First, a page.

Monday, January 25, 2010


I can't explain the state that I'm in.
The state of my heart
he was my best friend.
Into the car, from the back seat,
Oh, admiration in falling asleep.
All of my powers, day after day,
I can tell you, we swaggered and swayed.
Deep in the tower, the prairies below,
I can tell you, the telling gets old.
Terrible sting and terrible storm,
I can tell you the day we were born.
My friend is gone; he ran away.
I can tell you, I love him each day.
Though we have sparred, wrestled, and raged,
I can tell you, I love him each day.
Terrible sting and terrible storm

I can tell you.

Sunday, January 17, 2010


I'm exhausted. It feels like I've had a very busy weekend.
Actually, I have had a very busy weekend.

I've mentioned Carbon Leaf before, but just in case this is the first time you've ever read my blog I'll fill you in. (If you're new you should also take the time to click the little "Follow" button at the top of the page; I know you want to keep up with all of my extremely insightful and witty posts. Okay, back to Carbon Leaf.) Carbon Leaf is awesome. Great music, great lyrics, great instruments, and great great great performers. I strongly encourage you to check them out on iTunes or YouTube; you'll thank me, I promise. So you're thinking, "Okay Taylor, what's the deal with this whole paragraph about Carbon Leaf?" I'll tell you—I saw them in concert at Lincoln Theater on Friday night. That was the beginning of a highlight-filled weekend.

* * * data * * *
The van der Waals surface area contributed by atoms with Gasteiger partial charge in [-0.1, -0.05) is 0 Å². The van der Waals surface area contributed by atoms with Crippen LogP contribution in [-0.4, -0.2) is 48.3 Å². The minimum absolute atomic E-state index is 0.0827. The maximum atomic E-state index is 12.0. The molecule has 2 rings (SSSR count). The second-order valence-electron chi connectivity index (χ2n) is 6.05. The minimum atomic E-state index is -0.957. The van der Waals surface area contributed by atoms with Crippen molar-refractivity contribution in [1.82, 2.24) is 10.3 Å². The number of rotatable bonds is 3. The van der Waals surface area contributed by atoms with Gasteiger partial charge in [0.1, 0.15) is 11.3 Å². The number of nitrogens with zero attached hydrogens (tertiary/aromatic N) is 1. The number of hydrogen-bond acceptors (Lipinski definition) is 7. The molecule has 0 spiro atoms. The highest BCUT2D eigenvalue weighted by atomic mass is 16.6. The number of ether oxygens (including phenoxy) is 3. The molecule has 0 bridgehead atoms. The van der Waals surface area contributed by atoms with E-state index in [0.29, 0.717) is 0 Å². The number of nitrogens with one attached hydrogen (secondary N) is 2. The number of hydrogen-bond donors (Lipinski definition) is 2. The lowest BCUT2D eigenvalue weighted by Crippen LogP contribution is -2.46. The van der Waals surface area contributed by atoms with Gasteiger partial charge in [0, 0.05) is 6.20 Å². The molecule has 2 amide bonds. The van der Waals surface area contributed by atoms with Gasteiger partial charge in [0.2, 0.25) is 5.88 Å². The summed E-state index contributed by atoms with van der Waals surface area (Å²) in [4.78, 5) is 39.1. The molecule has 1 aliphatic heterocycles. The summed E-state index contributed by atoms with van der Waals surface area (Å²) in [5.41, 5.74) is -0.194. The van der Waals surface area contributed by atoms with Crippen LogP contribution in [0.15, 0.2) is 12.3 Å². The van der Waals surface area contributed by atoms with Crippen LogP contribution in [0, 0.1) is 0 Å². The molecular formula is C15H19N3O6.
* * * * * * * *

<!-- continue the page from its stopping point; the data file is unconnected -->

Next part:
The concert ended at about 12:15AM, but I didn't manage to get out the door until about 10 minutes later (which really makes me wonder if I would be able to escape that venue in the case of an emergency...) so I was in my car by 12:25AM. I was on my way to one of the most wonderful places in the world—Camp WIllow Run. I turned on Nadine (my GPS) and set out for Littleton, NC. Of course, before I left Raleigh and traveled into much weirder areas of the Old North State, I needed to stop for gas.